In a note appended to the legend, Diedrich Knickerbocker (among whose posthumous writings the tale was supposedly located by editor Geoffrey Crayon) informs us that he himself has talked with Rip Van Winkle, and that “the story, therefore, is beyond the possibility of doubt.” Crayon introduces this note by saying that without it one would suspect that the tale had been “suggested by a little German superstition about the Emperor Frederick der Rothbart and the Kyffhauser Mountain.” This clue led a generation of scholars off onto a Barbarossan snipe-hunt, as Rip Van Winkle is certainly not based on the legend of the Mountain King who would rise with his entombed army to defend his nation. Irving’s location was indeed the Kyffhauser Mountain, but his model was plainly Otmar’s Peter Klaus, described by Bayard Taylor in By-ways of Europe, 1869:
Peter Klaus, a shepherd of Sittendorf, pastured his herd on the Kyffhauser, and was in the habit of collecting the animals at the foot of an old ruined wall. He noticed that one of his goats regularly disappeared for some hours every day; and, finding that she went into an opening between two of the stones, he followed her. She led him into a vault, where she began eating grains of oats which fell from the ceiling. Over his head he heard the stamping and neighing of horses. Presently a squire in ancient armor appeared, and beckoned to him without speaking. He was led up stairs, across a court-yard, and into an open space in the mountain, sunken deep between rocky walls, where a company of knights, stern and silent were playing at bowls. Peter Klaus was directed by gestures to set up the pins, which he did in mortal fear, until the quality of a can of wine, placed at his elbow, stimulated his courage. Finally, after long service and many deep potations, he slept. When he awoke, he found himself lying among tall weeds, at the foot of the ruined wall. Herd and dog had disappeared; his clothes were in tatters, and a long beard hung upon his breast. He wandered back to the village, seeking his goats, and marveling thathe saw none but strange faces. The people gathered around him, and answered his questions, but each name he named was that upon a stone in the church-yard. Finally, a woman who seemed to be his wife pressed through the crowd, leading a wild-looking boy, and with a baby in her arms.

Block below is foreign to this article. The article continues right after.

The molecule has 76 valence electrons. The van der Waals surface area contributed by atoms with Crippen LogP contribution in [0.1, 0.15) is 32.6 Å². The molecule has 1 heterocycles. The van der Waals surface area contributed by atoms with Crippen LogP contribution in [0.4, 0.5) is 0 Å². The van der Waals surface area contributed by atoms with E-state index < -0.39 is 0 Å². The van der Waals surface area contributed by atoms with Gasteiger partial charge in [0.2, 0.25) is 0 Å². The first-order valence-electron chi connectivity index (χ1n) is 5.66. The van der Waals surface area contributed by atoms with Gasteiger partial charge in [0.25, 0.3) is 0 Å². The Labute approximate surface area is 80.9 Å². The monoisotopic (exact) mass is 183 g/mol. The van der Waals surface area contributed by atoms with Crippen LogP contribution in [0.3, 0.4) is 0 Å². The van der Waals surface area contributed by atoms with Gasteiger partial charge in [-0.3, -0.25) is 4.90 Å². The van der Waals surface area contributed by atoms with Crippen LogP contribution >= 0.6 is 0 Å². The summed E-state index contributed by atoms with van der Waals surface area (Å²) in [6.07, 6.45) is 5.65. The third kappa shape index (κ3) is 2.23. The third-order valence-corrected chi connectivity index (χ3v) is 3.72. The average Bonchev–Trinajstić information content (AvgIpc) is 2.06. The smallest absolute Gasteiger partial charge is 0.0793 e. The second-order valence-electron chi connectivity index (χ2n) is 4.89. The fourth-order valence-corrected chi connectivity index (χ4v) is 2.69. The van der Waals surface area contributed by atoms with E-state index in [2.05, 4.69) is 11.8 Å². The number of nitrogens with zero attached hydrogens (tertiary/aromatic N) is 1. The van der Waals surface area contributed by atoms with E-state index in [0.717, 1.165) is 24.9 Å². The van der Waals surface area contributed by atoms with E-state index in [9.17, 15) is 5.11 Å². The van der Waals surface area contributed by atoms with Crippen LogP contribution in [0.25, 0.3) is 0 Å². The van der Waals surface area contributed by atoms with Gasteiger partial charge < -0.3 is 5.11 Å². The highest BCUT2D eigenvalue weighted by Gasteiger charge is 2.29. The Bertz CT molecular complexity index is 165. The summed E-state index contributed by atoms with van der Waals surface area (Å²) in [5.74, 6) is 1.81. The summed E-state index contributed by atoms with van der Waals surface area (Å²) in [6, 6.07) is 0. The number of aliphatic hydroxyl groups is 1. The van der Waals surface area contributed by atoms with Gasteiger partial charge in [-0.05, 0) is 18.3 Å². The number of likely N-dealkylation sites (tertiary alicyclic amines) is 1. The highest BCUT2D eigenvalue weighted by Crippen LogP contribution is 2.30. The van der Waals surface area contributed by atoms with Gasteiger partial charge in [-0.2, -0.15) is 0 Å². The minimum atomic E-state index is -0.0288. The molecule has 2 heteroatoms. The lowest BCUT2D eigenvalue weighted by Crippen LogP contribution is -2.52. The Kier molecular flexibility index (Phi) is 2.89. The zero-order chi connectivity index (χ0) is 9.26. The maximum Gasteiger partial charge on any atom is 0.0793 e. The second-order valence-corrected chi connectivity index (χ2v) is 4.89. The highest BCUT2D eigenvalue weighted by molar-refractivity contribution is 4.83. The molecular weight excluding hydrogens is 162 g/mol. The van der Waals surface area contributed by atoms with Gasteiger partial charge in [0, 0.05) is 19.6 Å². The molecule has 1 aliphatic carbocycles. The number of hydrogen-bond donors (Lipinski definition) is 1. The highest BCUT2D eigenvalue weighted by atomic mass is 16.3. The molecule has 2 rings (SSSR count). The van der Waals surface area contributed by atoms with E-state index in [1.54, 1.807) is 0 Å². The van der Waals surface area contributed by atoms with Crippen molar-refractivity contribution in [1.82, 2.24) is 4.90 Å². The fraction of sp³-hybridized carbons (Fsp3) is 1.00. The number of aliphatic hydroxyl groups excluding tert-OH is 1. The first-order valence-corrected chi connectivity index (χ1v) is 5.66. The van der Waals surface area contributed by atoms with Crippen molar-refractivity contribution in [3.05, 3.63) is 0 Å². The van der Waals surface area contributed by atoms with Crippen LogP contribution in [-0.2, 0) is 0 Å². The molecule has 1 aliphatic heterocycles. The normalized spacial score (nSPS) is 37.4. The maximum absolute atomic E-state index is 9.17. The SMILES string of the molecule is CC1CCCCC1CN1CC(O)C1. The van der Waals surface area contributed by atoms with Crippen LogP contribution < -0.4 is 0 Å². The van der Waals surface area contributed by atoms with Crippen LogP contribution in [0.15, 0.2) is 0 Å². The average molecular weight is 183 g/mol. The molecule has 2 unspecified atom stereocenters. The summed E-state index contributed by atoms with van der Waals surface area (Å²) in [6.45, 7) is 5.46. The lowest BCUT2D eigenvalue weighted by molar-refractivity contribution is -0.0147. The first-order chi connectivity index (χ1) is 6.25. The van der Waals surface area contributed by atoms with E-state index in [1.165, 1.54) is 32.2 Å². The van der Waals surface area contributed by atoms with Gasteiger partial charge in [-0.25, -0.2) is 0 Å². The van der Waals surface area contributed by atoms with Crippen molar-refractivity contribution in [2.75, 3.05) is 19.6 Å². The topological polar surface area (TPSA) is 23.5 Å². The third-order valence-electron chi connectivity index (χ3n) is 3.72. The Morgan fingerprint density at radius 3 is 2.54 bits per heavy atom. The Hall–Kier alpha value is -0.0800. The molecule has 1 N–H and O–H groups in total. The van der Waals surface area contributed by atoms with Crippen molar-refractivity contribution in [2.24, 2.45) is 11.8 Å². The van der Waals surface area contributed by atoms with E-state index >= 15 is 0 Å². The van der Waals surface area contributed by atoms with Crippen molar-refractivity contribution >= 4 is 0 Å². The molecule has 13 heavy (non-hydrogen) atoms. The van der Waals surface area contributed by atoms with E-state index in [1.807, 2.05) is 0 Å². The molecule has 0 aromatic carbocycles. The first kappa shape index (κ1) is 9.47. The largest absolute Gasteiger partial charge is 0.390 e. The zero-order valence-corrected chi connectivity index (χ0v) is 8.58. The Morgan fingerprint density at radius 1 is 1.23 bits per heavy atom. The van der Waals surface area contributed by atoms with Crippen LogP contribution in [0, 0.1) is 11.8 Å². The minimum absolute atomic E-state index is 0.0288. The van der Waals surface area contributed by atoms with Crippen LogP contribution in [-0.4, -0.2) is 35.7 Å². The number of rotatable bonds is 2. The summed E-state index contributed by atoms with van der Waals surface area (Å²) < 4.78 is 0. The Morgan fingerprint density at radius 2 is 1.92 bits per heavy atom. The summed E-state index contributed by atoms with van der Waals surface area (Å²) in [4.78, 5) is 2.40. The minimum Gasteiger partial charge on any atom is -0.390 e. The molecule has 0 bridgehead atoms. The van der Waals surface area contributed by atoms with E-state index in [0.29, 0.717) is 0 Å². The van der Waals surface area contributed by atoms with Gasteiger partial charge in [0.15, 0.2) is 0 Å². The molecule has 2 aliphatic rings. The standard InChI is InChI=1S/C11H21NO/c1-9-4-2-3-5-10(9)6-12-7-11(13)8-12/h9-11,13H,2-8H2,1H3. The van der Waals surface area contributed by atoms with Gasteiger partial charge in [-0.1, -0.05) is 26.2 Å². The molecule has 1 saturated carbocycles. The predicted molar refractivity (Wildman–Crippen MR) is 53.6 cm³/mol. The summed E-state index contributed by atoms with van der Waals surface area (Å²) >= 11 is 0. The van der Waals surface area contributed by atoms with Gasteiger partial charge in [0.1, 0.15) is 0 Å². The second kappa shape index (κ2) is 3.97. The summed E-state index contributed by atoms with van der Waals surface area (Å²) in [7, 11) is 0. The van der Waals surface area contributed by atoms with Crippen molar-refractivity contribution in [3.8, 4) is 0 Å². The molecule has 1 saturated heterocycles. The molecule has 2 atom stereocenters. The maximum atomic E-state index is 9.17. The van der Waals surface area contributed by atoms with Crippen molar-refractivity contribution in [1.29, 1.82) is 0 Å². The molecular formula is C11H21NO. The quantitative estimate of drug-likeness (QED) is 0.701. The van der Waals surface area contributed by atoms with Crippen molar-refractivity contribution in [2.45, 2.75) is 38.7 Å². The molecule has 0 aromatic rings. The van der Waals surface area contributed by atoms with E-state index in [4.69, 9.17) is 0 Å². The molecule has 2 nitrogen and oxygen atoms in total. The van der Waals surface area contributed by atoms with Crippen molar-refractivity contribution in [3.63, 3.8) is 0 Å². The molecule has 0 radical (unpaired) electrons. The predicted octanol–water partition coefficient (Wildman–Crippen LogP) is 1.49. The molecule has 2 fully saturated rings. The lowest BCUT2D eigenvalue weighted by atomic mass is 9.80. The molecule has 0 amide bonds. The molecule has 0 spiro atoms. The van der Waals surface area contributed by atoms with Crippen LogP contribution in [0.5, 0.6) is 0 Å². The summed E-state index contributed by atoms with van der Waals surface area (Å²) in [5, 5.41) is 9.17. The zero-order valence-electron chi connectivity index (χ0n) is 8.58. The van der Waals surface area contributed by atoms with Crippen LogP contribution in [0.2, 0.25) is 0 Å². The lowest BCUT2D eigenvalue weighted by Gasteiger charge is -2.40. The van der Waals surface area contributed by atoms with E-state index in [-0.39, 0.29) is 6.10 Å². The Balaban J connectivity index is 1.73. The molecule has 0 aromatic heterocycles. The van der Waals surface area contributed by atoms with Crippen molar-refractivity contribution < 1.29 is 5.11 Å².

“What is your name?” he asked.
"And your father?”
“He was Peter Klaus, God rest his soul! who went up the Kyffhauser with his herd, twenty years ago, and has never been seen since."
Sound familiar? I won’t burden you with side-by-side German and English, but trust me, the congruency is shocking. When confronted by his critics, Irving seemed confused, responding that legends were for all to use, as writers of the past had done. Eventually he issued a sort of apology:
“In a note which follows that tale ['Rip Van Winkle'], I alluded to the superstition on which it is founded, and I thought a mere allusion was sufficient, as the tradition was so notorious as to be inserted in almost every collection of German legends. I had seen it myself in three. I could hardly have hoped, therefore, in the present age, when every ghost and goblin story is ransacked, that the origin of the tale would escape discovery. In fact I had considered popular traditions of the kind as fair foundations for authors of fiction to build upon, and made use of the one in question accordingly.”
Irving lived long enough to see his own invented and adapted legends become in turn the legends which others used for their tales and stories. And to be fair, sleeper tales went back far earlier and wider than that of Peter Klaus, to Scandinavia’s “Girl at the Troll Dance,” to Ireland’s Clough na Cuddy, to Japan’s “Urashima Taro,” and more. In an ancient Greek tale Epimenides, a shepherd, went to the mountains in search of stray sheep, fell asleep in a cave, and woke up 57 years later to find himself unrecognized by all until his youngest brother, now an old man, finally recognized him. And then there is Ulysses, who returned home after 20 years to be recognized only by his faithful dog Argus. And Woody Allen’s Sleeper. All, no matter how dimly, echo the greatest Resurrection story we know, which itself is the product of legend and fable from prior millennia.
But the mother lode for the Christian Era appears to be The Seven Sleepers of Ephesus, saints whose feast day is July 27. Maximian, Malchus, Martinian, Dionysius, John, Serapion, and Constantine ... these are the men who, in our next column, will wake to restore Irving to his pedestal. And Herman Melville, in a posthumous and little-known work, will arise once more to canonize, truly, our beloved Rip.